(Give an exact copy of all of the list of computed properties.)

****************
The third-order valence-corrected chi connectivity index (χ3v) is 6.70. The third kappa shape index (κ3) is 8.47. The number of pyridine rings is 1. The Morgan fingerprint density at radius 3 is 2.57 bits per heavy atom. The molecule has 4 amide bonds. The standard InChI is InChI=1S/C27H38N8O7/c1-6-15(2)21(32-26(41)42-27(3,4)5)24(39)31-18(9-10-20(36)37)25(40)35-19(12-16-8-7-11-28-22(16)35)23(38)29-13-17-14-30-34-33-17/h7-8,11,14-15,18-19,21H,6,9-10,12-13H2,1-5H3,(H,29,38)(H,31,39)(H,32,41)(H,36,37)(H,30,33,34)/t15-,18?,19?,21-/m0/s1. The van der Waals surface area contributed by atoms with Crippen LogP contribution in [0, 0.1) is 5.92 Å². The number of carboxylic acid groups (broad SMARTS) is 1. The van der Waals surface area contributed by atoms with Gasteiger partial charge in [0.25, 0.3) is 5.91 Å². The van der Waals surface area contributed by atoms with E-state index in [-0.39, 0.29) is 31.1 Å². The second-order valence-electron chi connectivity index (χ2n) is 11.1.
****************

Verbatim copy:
The third-order valence-corrected chi connectivity index (χ3v) is 6.70. The third kappa shape index (κ3) is 8.47. The number of pyridine rings is 1. The Morgan fingerprint density at radius 3 is 2.57 bits per heavy atom. The molecule has 4 amide bonds. The standard InChI is InChI=1S/C27H38N8O7/c1-6-15(2)21(32-26(41)42-27(3,4)5)24(39)31-18(9-10-20(36)37)25(40)35-19(12-16-8-7-11-28-22(16)35)23(38)29-13-17-14-30-34-33-17/h7-8,11,14-15,18-19,21H,6,9-10,12-13H2,1-5H3,(H,29,38)(H,31,39)(H,32,41)(H,36,37)(H,30,33,34)/t15-,18?,19?,21-/m0/s1. The van der Waals surface area contributed by atoms with Crippen LogP contribution in [0, 0.1) is 5.92 Å². The number of carboxylic acid groups (broad SMARTS) is 1. The van der Waals surface area contributed by atoms with Gasteiger partial charge in [0.25, 0.3) is 5.91 Å². The van der Waals surface area contributed by atoms with E-state index in [-0.39, 0.29) is 31.1 Å². The second-order valence-electron chi connectivity index (χ2n) is 11.1.